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The Effect of a Multimodal Intervention on Mobility and Fall Risk in Elderly Care Residents †

Artemissia-Phoebe Nifli
Efstathia Raili
Nafsika Kiritsi
2 and
Eleni Kamboura-Nifli
Biosciences, TRC-Thessaly, 411 10 Larissa, Greece
Larissa Association of Alzheimer’s Disease and Related Disorders, 412 21 Larissa, Greece
Author to whom correspondence should be addressed.
Presented at the 9th Greek Conference of Biochemistry and Physiology of Exercise, Thessaloniki, Greece, 18–20 October 2019.
Proceedings 2019, 25(1), 12;
Published: 30 August 2019
(This article belongs to the Proceedings of The 9th Conference of Biochemistry and Physiology of Exercise)


AIM: Aging has been associated with reduced physical performance and morbidity. Living in a residential care home may be beneficial with regard to long-term medical assistance, but the diminished fundamental or instrumental daily activities further contribute to the deteriorated physical health and fall risk. Therefore, the aim of this study was to implement a motivation program to sustain and potentially increase physical activity in residential settings. MATERIAL & METHOD: Thirteen female residents of the Larissa Municipality Elderly Care Nursing Home (17% of bed capacity), 61-92 years old, with mild cognitive impairment (MMSE score 11-20) and diverse health conditions, participated in this pilot program. The intervention lasted from September 2018 to June 2019 and included two practical sessions of field walking, geriatric NHS workouts, plant care, and creative artwork per week. The quantitative and descriptive elements of STEADI battery were used to assess physical performance at the beginning and end of the intervention. RESULTS: All participants complied with gardening activities, half were in full compliance with the bi-weekly session schedule, and two adopted independent exercise activities. No participant was free of fall risk either at the beginning or at the end of the intervention, and 6 incidents were recorded concerning 5 people. One individual achieved finally the TUG goal of 12 s, but overall the shift of test performance did not reach statistical significance (p = 0.196). Leg strength and endurance score were above the average score for age in another case, and no significant change was observed during the study period (p = 0.738). Contrariwise, balance was significantly improved (p < 0.001), and half of the participants were able to complete the tandem or the single foot stand stage. CONCLUSIONS: A multidisciplinary approach may be effective in promoting physical performance indices, and STEADI tools are sensitive to such changes. However, seasonal infections, chronic conditions, and medication have a severe impact on leg strength and walking speed, and occasionally may mask the beneficial effect of exercise in the elderly, even to the point of an individual not being able to commence the assessment.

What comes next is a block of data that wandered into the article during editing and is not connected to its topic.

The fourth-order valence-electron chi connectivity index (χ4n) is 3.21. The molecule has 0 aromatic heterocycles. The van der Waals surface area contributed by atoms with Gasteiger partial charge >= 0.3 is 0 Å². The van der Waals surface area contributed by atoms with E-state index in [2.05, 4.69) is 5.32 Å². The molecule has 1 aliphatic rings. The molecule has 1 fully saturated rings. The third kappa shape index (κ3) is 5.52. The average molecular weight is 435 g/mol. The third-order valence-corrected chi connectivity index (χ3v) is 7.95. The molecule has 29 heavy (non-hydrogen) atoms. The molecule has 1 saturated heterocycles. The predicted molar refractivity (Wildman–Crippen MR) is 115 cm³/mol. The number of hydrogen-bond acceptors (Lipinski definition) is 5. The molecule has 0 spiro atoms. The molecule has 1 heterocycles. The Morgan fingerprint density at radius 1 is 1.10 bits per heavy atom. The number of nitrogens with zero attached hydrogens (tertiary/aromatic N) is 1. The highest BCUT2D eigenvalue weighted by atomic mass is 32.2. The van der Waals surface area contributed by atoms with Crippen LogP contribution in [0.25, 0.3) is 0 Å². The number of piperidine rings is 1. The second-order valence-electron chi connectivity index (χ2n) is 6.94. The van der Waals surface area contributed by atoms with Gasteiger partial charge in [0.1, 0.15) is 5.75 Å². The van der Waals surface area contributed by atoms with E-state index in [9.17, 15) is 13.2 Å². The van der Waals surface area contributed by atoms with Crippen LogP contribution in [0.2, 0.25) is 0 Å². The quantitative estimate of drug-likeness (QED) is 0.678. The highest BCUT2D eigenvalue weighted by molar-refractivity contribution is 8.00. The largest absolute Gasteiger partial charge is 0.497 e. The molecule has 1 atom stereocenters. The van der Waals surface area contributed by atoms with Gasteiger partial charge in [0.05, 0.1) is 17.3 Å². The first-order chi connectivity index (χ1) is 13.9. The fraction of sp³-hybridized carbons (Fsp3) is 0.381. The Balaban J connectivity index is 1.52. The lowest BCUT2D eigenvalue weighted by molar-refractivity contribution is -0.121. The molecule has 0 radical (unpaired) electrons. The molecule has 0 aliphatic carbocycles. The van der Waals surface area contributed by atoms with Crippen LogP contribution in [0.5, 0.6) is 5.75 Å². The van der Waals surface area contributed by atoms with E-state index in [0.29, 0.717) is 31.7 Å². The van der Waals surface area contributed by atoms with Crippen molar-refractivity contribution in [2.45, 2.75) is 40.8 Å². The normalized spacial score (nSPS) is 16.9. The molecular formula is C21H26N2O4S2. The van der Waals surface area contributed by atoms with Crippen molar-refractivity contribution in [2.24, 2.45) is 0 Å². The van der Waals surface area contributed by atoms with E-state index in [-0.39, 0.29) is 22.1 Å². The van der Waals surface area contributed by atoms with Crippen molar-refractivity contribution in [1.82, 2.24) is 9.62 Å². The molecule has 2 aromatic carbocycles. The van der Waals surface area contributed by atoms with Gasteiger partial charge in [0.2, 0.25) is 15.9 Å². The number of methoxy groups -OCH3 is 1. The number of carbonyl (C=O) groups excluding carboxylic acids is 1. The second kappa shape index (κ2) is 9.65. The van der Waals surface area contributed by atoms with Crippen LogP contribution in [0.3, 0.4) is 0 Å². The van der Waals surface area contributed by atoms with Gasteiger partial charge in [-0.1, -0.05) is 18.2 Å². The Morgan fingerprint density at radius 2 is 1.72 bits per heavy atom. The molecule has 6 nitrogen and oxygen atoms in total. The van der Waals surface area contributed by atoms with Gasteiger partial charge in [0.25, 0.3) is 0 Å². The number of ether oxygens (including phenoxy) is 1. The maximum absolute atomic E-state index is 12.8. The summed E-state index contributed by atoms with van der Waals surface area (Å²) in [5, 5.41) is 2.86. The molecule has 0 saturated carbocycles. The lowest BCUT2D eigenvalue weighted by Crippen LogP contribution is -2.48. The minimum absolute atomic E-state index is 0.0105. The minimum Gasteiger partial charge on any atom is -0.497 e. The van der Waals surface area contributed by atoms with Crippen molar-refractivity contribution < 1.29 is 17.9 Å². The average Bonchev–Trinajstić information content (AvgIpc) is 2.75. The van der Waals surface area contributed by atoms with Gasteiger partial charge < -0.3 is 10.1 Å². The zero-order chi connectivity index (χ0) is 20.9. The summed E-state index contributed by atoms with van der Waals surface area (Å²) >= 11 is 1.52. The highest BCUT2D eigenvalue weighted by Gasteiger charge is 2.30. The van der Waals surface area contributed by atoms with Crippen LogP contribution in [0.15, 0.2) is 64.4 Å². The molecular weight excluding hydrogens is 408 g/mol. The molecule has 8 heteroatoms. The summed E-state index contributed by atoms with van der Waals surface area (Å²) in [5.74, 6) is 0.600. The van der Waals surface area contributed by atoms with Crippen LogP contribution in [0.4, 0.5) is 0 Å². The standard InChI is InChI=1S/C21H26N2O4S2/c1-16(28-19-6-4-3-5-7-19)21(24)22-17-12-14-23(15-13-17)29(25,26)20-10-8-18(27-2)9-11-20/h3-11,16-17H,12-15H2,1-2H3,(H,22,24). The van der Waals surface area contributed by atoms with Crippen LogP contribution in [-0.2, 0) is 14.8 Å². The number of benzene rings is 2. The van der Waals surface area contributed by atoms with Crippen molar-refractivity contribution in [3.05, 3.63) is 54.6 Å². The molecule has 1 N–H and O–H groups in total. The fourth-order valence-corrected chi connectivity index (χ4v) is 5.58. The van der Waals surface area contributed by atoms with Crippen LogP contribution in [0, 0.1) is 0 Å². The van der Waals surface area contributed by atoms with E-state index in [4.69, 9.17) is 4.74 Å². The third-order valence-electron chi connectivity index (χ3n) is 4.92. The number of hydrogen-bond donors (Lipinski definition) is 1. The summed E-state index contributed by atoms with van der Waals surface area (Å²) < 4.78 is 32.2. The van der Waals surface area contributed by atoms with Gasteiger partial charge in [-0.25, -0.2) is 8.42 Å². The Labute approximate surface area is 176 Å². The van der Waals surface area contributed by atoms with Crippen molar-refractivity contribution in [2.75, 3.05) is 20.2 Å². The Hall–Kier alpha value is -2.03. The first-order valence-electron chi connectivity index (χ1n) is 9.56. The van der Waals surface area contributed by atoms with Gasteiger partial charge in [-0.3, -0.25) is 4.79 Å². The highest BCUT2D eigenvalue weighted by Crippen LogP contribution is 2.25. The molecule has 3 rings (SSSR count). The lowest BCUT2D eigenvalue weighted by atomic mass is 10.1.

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MDPI and ACS Style

Nifli, A.-P.; Raili, E.; Kiritsi, N.; Kamboura-Nifli, E. The Effect of a Multimodal Intervention on Mobility and Fall Risk in Elderly Care Residents. Proceedings 2019, 25, 12.

AMA Style

Nifli A-P, Raili E, Kiritsi N, Kamboura-Nifli E. The Effect of a Multimodal Intervention on Mobility and Fall Risk in Elderly Care Residents. Proceedings. 2019; 25(1):12.

Chicago/Turabian Style

Nifli, Artemissia-Phoebe, Efstathia Raili, Nafsika Kiritsi, and Eleni Kamboura-Nifli. 2019. "The Effect of a Multimodal Intervention on Mobility and Fall Risk in Elderly Care Residents" Proceedings 25, no. 1: 12.

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